The attraction of opening an office abroad hardly needs explaining – a base in another location allows you to take advantage of new opportunities and offer existing clients face-to-face relationships. Spreading yourself across territories also offers greater insurance in a time of increased economic and political upheaval.


The attraction of opening an office abroad hardly needs explaining – a base in another location allows you to take advantage of new opportunities and offer existing clients face-to-face relationships. Spreading yourself across territories also offers greater insurance in a time of increased economic and political upheaval.

In the UK for example – mired in uncertainty since the vote to leave the EU – the Royal Institute of British Architects (RIBA) reported in September that workload predictions were at their lowest point since July 2016. Meanwhile, the country’s Architects Registration Board reported a spike in British architects registering to work overseas – 77 per cent higher in the first third of 2019 than the entire annual total for 2018. Maintaining access to key markets isn’t the only advantage, with design firms increasingly concerned about how worsening attitudes towards immigration will impact their talent pipelines. Both the RIBA and the American Institute of Architects have in recent years spoken out strongly against the way that restrictive immigration policies proposed in their respective countries could damage native firms’ competitiveness.

Satellite offices do pose challenges as well as opportunities, however. ‘With a satellite office, you lose the immediacy of a presence under one roof and therefore control over your product,’ says Nick Dunn, principal at Kohn Pedersen Fox (KPF), which has seven offices outside of the US – Berlin and Singapore being recent additions.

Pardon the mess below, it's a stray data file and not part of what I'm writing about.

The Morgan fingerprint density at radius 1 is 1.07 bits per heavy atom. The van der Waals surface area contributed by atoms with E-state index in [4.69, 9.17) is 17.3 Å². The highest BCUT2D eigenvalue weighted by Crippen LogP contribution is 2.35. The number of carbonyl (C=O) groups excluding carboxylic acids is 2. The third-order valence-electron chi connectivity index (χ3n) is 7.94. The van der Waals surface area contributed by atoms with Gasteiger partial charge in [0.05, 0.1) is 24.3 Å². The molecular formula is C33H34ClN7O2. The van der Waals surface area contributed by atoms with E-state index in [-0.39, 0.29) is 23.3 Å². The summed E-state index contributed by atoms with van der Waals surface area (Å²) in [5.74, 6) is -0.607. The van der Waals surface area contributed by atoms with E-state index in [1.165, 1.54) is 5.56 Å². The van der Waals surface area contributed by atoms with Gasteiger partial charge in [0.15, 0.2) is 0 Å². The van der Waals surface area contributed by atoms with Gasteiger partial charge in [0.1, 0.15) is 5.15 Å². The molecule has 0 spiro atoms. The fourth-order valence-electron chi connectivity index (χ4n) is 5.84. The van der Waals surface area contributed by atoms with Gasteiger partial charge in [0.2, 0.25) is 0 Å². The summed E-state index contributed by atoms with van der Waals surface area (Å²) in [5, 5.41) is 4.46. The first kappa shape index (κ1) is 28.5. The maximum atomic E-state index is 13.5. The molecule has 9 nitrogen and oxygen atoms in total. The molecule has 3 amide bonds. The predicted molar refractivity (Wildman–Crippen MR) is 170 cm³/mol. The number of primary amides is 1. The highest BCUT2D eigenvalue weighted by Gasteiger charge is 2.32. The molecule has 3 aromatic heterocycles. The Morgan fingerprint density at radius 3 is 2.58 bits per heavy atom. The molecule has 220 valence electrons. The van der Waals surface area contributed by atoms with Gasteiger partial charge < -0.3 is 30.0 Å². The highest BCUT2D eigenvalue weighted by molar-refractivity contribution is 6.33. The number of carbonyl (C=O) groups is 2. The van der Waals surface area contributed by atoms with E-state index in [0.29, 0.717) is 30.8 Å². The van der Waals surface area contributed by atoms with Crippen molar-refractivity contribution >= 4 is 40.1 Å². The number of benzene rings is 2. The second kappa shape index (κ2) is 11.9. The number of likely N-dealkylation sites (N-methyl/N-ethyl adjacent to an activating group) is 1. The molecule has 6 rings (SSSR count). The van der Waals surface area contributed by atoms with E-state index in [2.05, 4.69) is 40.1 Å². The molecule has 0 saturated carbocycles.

He runs through the practical considerations of opening an overseas office – including local licensing, certification for staff, international money transfers, taxation, visas, cultural fit and regulatory variance. ‘For example, in China letting a worker go is not as easy as it is in the US, so you have to be confident that the individuals you’re hiring are for the long haul.’


According to Nick Dunn, principal at Kohn Pedersen Fox, the nature of an overseas office is dictated by its purpose. So when his team landed a big airport project in Singapore, they took up residence at 18 Robinson, a building they designed in the same city.

For KPF, the decision is often triggered by a combination of chance and strategy. ‘We were doing quite a bit of work in Singapore remotely from Hong Kong, for instance, but then we landed a big airport project there and had the opportunity to take a floor in a building we designed.’ And the nature of an overseas office, he says, is dictated by its purpose. ‘Will it service a single project? Is it part of a bigger family of satellites? Make sure its profile is clear.’